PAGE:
A recent advance by Arizona State University researchers in developing nanowires could lead to more efficient photovoltaic cells for generating energy from sunlight, and to better light-emitting diodes (LEDs) that could replace less energy-efficient incandescent light bulbs.
Electrical engineers Cun-Zheng Ning and Alian Pan are working to improve quaternary alloy semiconductor nanowire materials.
Nanowires are tens of nanometers in diameter and tens of microns in length. Quaternary alloys are made of semiconductors with four elements, often made by alloying two or more compound semiconductors.
Semiconductors are the material basis for technologies such as solar cells, high-efficiency LEDs for lighting, and for visible and infrared detectors.
One of the most critical parameters of semiconductors that determine the feasibility for these technologies is the band gap. The band gap of a semiconductor determines, for example, if a given wavelength of sun light is absorbed or left unchanged by the semiconductor in a solar cell.
Band gap also determines what color of light an LED emits. To make solar cells more efficient, it's necessary to increase the range of band gaps.
Ideally, the highest solar cell efficiency is achieved by having a wide range of band gaps that matches the entire solar spectrum, explains Ning, a professor in the School of Electrical, Computer and Energy Engineering, a part of ASU's Ira A. Fulton Schools of Engineering.
In LED lighting applications, he says, more available band gaps means more colors can be emitted, providing more flexibility in color engineering or color rendering of light.
For example, different proportions of red, green and blue colors would mix with different white colors. More flexibility would allow white color to be adjusted to suit various situations, or individual preferences.
Similarly, Ning says, detection of different colors requires semiconductors of different band gaps. The more band gaps that are available, the more information can be acquired about an object to be detected. Thus, all of these lighting applications can be improved by having semiconductors with a wide range of band gaps.
The researchers say the hurdle is that every manmade or naturally occurring semiconductor has only a specific band gap.
One standard way to broaden the range of band gaps is to alloy two or more semiconductors. By adjusting the relative proportion of two semiconductors in an alloy, it's possible to develop new band gaps between those of the two semiconductors.
But accomplishing this requires a condition called lattice constant matching, which requires similar inter-atomic spaces between two semiconductors to be grown together.
"This is why we cannot grow alloys of arbitrary compositions to achieve arbitrary band gaps," Ning says. "This lack of available band gaps is one of reasons current solar cell efficiency is low, and why we do not have LED lighting colors that can be adjusted for various situations."
In recent attempts to grow semiconductor nanowires with "almost" arbitrary band gaps, the research team led by Ning and Pan, an assistant research professor, have used a new approach to produce an extremely wide range of band gaps.
They alloyed two semiconductors, zinc sulfide (ZnS) and cadmium selenide (CdSe) to produce the quaternary semiconductor alloy ZnCdSSe, which produced continuously varying compositions of elements on a single substrate (a material on which a circuit is formed or fabricated).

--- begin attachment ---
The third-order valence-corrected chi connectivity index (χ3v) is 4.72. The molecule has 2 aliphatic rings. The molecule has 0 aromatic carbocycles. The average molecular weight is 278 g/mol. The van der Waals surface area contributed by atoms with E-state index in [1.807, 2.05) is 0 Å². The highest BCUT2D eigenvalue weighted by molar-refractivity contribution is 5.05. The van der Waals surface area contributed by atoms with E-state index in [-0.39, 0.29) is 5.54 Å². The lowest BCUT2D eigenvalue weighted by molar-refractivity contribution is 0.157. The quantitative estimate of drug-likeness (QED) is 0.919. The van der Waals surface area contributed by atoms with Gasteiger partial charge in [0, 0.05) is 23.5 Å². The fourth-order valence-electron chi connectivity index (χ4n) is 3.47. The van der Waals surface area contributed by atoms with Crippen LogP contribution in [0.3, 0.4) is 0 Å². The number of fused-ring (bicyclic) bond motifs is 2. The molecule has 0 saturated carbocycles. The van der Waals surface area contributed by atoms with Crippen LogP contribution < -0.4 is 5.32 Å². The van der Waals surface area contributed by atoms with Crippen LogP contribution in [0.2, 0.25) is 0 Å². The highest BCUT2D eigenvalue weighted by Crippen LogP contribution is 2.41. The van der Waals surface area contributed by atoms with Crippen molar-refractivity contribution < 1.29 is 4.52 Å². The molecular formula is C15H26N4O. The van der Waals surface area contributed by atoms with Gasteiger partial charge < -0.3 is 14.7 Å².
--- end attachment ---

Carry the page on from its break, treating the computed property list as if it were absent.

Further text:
Ning says this the first time a quaternary semiconductor has been produced in the form of a nanowire or nanoparticle.
By controlling the spatial variation of various elements and the temperature of a substrate (called the dual-gradient method), the team produced light emissions that ranged from 350 to 720 nanometers on a single substrate only a few centimeters in size.
The color spread across the substrate can be controlled to a large degree, and Ning says he believes this dual-gradient method can be more generally applied to produce other alloy semiconductors or expand the band gap range of these alloys.
To explore the use of quaternary alloy materials for making photovoltaic cells more efficient, his team has developed a lateral multi-cell design combined with a dispersive concentrator.
The concept of dispersive concentration, or spectral split concentration, has been explored for decades. But the typical application uses a separate solar cell for each wavelength band.
With the new materials, Ning hopes to build a monolithic lateral super-cell that contains multiple subcells in parallel, each optimized for a given wavelength band. The multiple subcells can absorb the entire solar spectrum. Such solar cells will be able to achieve extremely high efficiency with low fabrication cost. The team is working on both the design and fabrication of such solar cells.
Similarly, the new quaternary alloy nanowires with large wavelength span can be explored for color-engineered light applications.
The researchers have demonstrated that color control through alloy composition control can be extended to two spatial dimensions, a step closer to color design for direct white light generation or for color displays.
The team's research was initially supported by Science Foundation Arizona and by the U.S. Army Research Office.
For more information, see the research group's web site at http://nanophotonics.asu.edu
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